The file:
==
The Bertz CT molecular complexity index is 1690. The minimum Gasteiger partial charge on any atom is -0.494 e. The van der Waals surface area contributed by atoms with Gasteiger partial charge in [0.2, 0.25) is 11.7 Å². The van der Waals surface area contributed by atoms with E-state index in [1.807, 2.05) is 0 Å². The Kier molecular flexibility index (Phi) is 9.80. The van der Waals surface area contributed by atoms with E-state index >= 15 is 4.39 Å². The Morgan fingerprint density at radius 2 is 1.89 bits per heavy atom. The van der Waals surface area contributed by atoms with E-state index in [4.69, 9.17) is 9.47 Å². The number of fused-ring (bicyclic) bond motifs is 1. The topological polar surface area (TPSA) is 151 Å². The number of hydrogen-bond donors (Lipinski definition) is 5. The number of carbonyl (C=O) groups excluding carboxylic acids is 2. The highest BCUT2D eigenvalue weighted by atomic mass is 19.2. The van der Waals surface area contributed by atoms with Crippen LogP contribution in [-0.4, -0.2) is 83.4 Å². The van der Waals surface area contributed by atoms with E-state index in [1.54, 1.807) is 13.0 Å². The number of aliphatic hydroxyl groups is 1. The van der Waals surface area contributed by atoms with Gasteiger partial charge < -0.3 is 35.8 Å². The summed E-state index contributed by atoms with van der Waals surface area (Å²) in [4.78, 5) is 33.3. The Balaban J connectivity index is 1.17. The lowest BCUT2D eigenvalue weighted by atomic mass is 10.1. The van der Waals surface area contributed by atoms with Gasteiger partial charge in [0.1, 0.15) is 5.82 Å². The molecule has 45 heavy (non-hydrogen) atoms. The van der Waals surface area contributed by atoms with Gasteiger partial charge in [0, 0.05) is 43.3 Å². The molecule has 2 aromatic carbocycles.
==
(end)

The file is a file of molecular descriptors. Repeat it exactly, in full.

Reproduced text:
The Bertz CT molecular complexity index is 1690. The minimum Gasteiger partial charge on any atom is -0.494 e. The van der Waals surface area contributed by atoms with Gasteiger partial charge in [0.2, 0.25) is 11.7 Å². The van der Waals surface area contributed by atoms with E-state index in [1.807, 2.05) is 0 Å². The Kier molecular flexibility index (Phi) is 9.80. The van der Waals surface area contributed by atoms with E-state index >= 15 is 4.39 Å². The Morgan fingerprint density at radius 2 is 1.89 bits per heavy atom. The van der Waals surface area contributed by atoms with E-state index in [4.69, 9.17) is 9.47 Å². The number of fused-ring (bicyclic) bond motifs is 1. The topological polar surface area (TPSA) is 151 Å². The number of hydrogen-bond donors (Lipinski definition) is 5. The number of carbonyl (C=O) groups excluding carboxylic acids is 2. The highest BCUT2D eigenvalue weighted by atomic mass is 19.2. The van der Waals surface area contributed by atoms with Crippen LogP contribution in [-0.4, -0.2) is 83.4 Å². The van der Waals surface area contributed by atoms with E-state index in [1.54, 1.807) is 13.0 Å². The number of aliphatic hydroxyl groups is 1. The van der Waals surface area contributed by atoms with Gasteiger partial charge < -0.3 is 35.8 Å². The summed E-state index contributed by atoms with van der Waals surface area (Å²) in [4.78, 5) is 33.3. The Balaban J connectivity index is 1.17. The lowest BCUT2D eigenvalue weighted by atomic mass is 10.1. The van der Waals surface area contributed by atoms with Gasteiger partial charge in [0.1, 0.15) is 5.82 Å². The molecule has 45 heavy (non-hydrogen) atoms. The van der Waals surface area contributed by atoms with Gasteiger partial charge in [0, 0.05) is 43.3 Å². The molecule has 2 aromatic carbocycles.